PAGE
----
username: "Kylee_Skiles37",
      emailAddress: "",
      SEN: "SEN-123456"

  return { ...defaultShowHideUserDetailsProps, ...overrides };

There are some limitations to this pattern however as they become less useful with deeply nested object types. Additionally, they do require some upkeep when object types change in the codebase which brings me to my next point...

Hack 4: Use a tool to mock your Typescript types

Look, I’m going to be straight here. This is the part where I plug my own work but at least I left it for last, right?

Whenever I found myself creating another mock object for testing I kept looking at my Typescript types and thinking, can’t something look at that and do it for me? This sent me down a search for a solution and I was so stoked to find intermock which is a command line tool that does just that. While it is still a work in progress and has some limitations I have found it super helpful when writing tests.

I did find using the combination of the CLI and copy/pasting from the terminal a little cumbersome though. How could I make this even easier I thought.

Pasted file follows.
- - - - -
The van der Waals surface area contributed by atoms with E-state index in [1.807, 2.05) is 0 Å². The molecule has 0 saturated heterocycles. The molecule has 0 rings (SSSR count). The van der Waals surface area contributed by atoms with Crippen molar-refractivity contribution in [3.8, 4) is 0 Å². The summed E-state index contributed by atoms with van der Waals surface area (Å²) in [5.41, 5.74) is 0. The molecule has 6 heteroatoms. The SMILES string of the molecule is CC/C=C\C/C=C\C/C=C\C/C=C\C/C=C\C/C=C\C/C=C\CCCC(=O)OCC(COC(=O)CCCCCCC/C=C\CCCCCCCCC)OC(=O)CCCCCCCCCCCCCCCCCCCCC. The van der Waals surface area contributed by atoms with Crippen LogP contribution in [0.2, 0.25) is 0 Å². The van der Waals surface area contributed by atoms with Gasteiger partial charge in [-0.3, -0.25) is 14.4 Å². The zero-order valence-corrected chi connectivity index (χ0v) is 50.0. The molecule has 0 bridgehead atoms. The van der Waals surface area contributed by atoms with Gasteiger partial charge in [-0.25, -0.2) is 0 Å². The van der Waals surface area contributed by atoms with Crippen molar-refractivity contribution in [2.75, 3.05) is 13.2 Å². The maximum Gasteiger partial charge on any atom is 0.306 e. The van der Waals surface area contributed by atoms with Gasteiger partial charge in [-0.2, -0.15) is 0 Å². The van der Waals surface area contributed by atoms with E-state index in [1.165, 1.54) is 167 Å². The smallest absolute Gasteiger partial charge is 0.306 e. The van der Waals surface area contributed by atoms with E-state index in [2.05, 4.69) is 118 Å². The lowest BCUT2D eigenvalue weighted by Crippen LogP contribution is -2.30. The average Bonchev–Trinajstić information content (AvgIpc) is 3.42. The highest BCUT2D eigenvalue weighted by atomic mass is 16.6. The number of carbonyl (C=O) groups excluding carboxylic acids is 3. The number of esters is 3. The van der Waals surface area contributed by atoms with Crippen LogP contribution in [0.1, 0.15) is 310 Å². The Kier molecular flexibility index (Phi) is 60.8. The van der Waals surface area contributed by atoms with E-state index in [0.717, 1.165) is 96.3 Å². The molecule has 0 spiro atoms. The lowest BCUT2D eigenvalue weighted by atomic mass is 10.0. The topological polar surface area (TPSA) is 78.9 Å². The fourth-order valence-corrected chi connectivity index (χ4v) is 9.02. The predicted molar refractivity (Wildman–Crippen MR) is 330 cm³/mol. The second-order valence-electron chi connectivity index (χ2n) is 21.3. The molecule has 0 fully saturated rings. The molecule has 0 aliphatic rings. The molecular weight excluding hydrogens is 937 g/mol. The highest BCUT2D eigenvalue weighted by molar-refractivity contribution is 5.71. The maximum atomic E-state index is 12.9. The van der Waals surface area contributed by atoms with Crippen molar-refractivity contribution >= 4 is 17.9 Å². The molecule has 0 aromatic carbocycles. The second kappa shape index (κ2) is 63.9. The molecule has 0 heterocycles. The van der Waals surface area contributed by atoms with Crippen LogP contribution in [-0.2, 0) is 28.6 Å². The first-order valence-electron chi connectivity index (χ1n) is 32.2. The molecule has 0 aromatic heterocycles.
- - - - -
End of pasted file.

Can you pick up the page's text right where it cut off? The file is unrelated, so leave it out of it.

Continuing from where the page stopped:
Enter my VSCode extension, Emulative. Simply select your type name, run a command through the Command Palette in VSCode and you can use Emulative to produce Typescript objects, Json objects or the aforementioned builder functions from Typescript types. These are automatically copied to the clipboard but the plain objects can also be sent to a new scratch file.

GIF showing Emulative VsCode plugin creating mock objects

But wait, there’s more! Where I work at Easy Agile we have a bunch of properties we work with from Jira which aren’t accurately represented by string or number. With Emulative you can set up key/value pairs which will overwrite any matching properties which are found in your types.

Shout out to Easy Agile for giving me the time, resources and encouragement during an Inception Week to work on Emulative!

Well, that’s it for me, I hope you find some of these tips and tricks useful for speeding up front end testing.

Either way please feel free to sound off in the comments about nifty tricks you have found to improve your unit testing speed (or just how wrong I am about TDD).